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The Vinton record. (M'arthur, Vinton County, Ohio) 1866-1891, January 18, 1866, Image 1

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Persistent link: http://chroniclingamerica.loc.gov/lccn/sn85038222/1866-01-18/ed-1/seq-1/

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U , WflLWHED BTERT TBUBSDAT, Bf .
i W. E. & A. yV Q It ATT O, N ,
' .;, x Brattotfa BuUdlng. East or tb
,-, i. v ... Court-Uoue. .
r TEItMS OP.
SUBSCRIPTION.
1 Ml
O'ne year;.
liirbt months. . 1 on
Four month, go
1 aynient lo advance In nil eases
.
PROSPECTUS
"THE -' YIXTOX RECORD,
A
WEEKLY newspaper published
every Thursday morning, at
Me Arthur, Vintou ComityJ phlo.
We will , publish the ensuing year, as
uccessor to the Jit Arthur DtmucraU The
- Tixto.s' Recohd. Iu politics the Kkcobd
will be lx-mocratie. Citizens who main
tain the Constitution of our lathers, ami
the Union, nuould circulate conservative
papers. Citizens who are opposed to the
ioclal and political equality of "free Amer
ican of African descent," and their albino
allies will rally to the support of our en
terprise, without regard to their locality or
t previous views. Whilst defending our
. principles, we hope to jrlve offense to none,
and will freely give to thoic w ho differ
witn us, a fair Hearing in our columns, e
peeiiUly while there is uo other Journal iu
-theorimjr.
IndcDcudent of its notifies, tho Record
ihall be a welcome visitor to the family
ficirul. It will be devoted especially to the
Agricultural,. Commercial, Manufacturing
and Mechanical interests of our County.
The Oil and. mineral resources, Important
Foreign and domestic News, Congressional,
Legislative ad Judicial proceedings, and
the Markets, will receive due attention.
l. As the lUiconD Is the official organ of
-me county, no man in vinton snouiu oc
v without it. Legal Notices, Sales, Delin
quent Tax-Sales, and other matters of Local
interest, make It a matter' of necessity to
keep posted up.
In brief we will do our duty to give you
ogood paper, printed on entirely new type,
&iid ask that you give us a liberal and hearty
t nupport. Terms 1,80 per year in advance.
W. V.. & A. Xt. UI'ATTOX.
a
l, Cl.MUU,
A (lit i s, u'
H A CONTKLE.
Mc Arthur, 0.
Ooxutabla and Constable,
ATl'OUNEYS AT LUV,
Mc Arthur,'; - - - Ohio,
.Will attend promptly to all business Intrus
ted to their cure, in Vinton and Athens
contles, or any of the Courts of the 7th
Judicial District, and In the Circuit courts
of the United States, for the Southern
District of Ohio.
Claims against the Government, Pensions
Bounty and Back Pay collected.
January 4. 1800. tf.
a. A BUATTON.
A11C1I. 1UYO
. BHATTON & MAYO,
ATTORNEYS AT LAW,
McArthur, Vinton County, Ohio,
Will attend to all legal business Intrusted
to their care in Vinton. Athens, Jackson,
Ro, Hocking and adjoining counties.
Particular attention given to the collec
tion of Soldiers' claims for Pensions,
llountles, Arrears of pay, &c against the
United States or Ohio, including Morgan
Raid claims. Jan.-J.lSCO, ly.
CLIFTON HOUSE,
Corner Sixth and Elm Streets,
Ciininnatl Ohio.
THE CHEAPEST HOUSE IX THE CITY
Terms $2,00 per Day.
OMNIBUSSES carry all passengers to
and. from the cars. Passengers can
take the street cars at the Little Miami and
Marietta & Cincinnati Kail road depot, to
the corner of Fourth and Walnut streets,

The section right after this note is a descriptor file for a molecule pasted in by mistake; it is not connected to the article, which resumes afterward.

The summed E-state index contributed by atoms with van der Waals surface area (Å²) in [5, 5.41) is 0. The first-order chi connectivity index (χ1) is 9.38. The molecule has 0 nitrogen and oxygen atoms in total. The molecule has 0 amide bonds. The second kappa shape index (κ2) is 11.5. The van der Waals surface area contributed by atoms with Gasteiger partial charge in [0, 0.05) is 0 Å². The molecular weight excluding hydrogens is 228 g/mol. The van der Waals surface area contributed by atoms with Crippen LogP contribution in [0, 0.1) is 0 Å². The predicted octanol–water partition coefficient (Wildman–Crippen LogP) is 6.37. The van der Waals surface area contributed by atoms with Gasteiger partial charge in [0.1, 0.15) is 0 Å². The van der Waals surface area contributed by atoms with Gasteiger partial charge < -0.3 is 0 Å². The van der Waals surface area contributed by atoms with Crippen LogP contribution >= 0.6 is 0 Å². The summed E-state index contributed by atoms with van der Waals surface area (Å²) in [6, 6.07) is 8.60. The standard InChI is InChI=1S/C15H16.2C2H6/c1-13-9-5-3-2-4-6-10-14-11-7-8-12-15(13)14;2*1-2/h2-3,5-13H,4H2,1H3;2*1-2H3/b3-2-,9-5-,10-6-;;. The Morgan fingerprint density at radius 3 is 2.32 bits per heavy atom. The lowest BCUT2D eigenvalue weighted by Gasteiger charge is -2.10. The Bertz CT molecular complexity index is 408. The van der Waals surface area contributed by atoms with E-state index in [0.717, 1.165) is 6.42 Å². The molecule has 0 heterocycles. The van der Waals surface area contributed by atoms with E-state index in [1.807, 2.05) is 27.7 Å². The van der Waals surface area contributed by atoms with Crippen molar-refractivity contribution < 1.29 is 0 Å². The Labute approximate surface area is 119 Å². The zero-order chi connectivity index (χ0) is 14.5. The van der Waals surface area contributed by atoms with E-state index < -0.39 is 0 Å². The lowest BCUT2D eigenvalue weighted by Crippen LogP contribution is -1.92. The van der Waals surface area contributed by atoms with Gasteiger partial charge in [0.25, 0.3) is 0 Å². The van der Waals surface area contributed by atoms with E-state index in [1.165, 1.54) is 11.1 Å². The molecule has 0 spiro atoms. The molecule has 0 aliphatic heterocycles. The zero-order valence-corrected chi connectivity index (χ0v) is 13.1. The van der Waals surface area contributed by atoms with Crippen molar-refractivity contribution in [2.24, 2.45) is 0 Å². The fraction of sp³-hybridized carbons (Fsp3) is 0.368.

only foursquares from this House.
WM. UAK1USOX, Proprietor.
Dec. 2d, 18CiV3mo.
Kinney, Bundy & Co.,
BANKERS,
.'JjkCHSON, C. II., OHIO.
SOLICIT the tccountg of business men
ml indiviials of Jackson. Vinton and
adjoining counties deal in exchange, un
turrHil money and coin make collection
lq all part of the country, and remit pro
effds prumptly on tho day we get returns.
Govefninen't Securities. . and Revenue
Stump always on hand and for s'e.
J)yIqteret paid on tim deposits. ,
, , V,.' STOCKHOLDERS ; ..
II L. ClIArirfAB. H S.HUKDT T W.KlNNKY,
Presidrnt. Viea President Cashier
Wh.Kiknet, E.B.Lvdwick, A A.Austiii
J.D.Clark. -W.N.Bcbke, P.Louwick.
JackFon. O Nov. 20th 1865--6mti8.
BROWX, ilACKEY & Co.
Wholesale Grocers.
No. 82 Paut Street
v. . - ChltLICOTHB Ohio.
Merchants of McA rthur and Surrounding
country, are respectfully invited to call and
examine our Hock consisting of every thing
in the Grocery line, which, we will sell as
low as the lowest and all goods warranted
to be just as represented. .
Before purchaseing ekewhere you will do
well to call and see us, as we will offer you
inducements not to be beaten. "
No.?3 Paint St. Chillioothe,:. Ohio, one
ooor iputit ot UlcKelrs Uueensware store.
,H3WAR0 ASQ3IATI0M'
PHILADELPHIA FA.
rvISEASESOPTHRllRiNAPV AMn
XJ SEXUaiSYSTEMS-newand relia
ble treatment. Also the BRIDAL CHAM
ffER. an EsEay of Wainin and Iiibtruclion
Sent by mail in sealed envelopes, free of
charge. - Address, Dr J, SKILL IN
HOUGHTON, Howard Association, No
3: South Ninth street, Philadelphia Pa.
OctriJtb 1855-Jyr,
VOL. 1.
' ' ' ' " ' 1 ' " i ...... ,
M'AKTHUl. VINTON COUNTY. OHIO, JANUARY 18,
1800.
NO. 3.
The Inaugural Address of
Governor Cox.
We are entering upon a new
epoch in our history. The period
of struggle for .national existence
is ended, and we have celebrated
our thanksgiving to God for deliv
erance. Tho war administrations
of both Nation and State have cone
by, and we have begun an era of
peace with its new duties and new
responsibilities. We have proven
that our Government- is strong
enough to resist the most formi
dable efforts to destroy it by force,
and we are now to show whether it
has such vitality that it can assimi
late the different elements com
prised under its rule, and harmonize
tho antagonisms' ; necessarily re
maining after so fierce a strife.